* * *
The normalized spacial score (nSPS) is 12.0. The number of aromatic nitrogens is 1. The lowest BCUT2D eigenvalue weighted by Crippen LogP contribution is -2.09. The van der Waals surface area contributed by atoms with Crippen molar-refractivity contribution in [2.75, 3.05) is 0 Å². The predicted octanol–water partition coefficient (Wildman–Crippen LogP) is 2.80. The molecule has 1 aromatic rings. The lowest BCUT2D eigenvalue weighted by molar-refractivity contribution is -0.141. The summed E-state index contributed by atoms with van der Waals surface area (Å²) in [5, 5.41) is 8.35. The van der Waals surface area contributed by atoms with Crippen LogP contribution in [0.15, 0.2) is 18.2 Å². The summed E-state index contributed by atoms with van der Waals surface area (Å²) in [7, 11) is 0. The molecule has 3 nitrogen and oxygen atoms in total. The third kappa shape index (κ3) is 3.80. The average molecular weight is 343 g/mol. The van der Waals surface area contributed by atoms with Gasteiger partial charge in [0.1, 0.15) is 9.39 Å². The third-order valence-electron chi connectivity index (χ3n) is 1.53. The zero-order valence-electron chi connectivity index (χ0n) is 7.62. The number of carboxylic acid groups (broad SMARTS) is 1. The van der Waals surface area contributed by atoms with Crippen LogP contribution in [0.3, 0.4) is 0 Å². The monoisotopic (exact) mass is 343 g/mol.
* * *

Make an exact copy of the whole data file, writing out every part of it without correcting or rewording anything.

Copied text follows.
The normalized spacial score (nSPS) is 12.0. The number of aromatic nitrogens is 1. The lowest BCUT2D eigenvalue weighted by Crippen LogP contribution is -2.09. The van der Waals surface area contributed by atoms with Crippen molar-refractivity contribution in [2.75, 3.05) is 0 Å². The predicted octanol–water partition coefficient (Wildman–Crippen LogP) is 2.80. The molecule has 1 aromatic rings. The lowest BCUT2D eigenvalue weighted by molar-refractivity contribution is -0.141. The summed E-state index contributed by atoms with van der Waals surface area (Å²) in [5, 5.41) is 8.35. The van der Waals surface area contributed by atoms with Crippen LogP contribution in [0.15, 0.2) is 18.2 Å². The summed E-state index contributed by atoms with van der Waals surface area (Å²) in [7, 11) is 0. The molecule has 3 nitrogen and oxygen atoms in total. The third kappa shape index (κ3) is 3.80. The average molecular weight is 343 g/mol. The van der Waals surface area contributed by atoms with Gasteiger partial charge in [0.1, 0.15) is 9.39 Å². The third-order valence-electron chi connectivity index (χ3n) is 1.53. The zero-order valence-electron chi connectivity index (χ0n) is 7.62. The number of carboxylic acid groups (broad SMARTS) is 1. The van der Waals surface area contributed by atoms with Crippen LogP contribution in [0.3, 0.4) is 0 Å². The monoisotopic (exact) mass is 343 g/mol.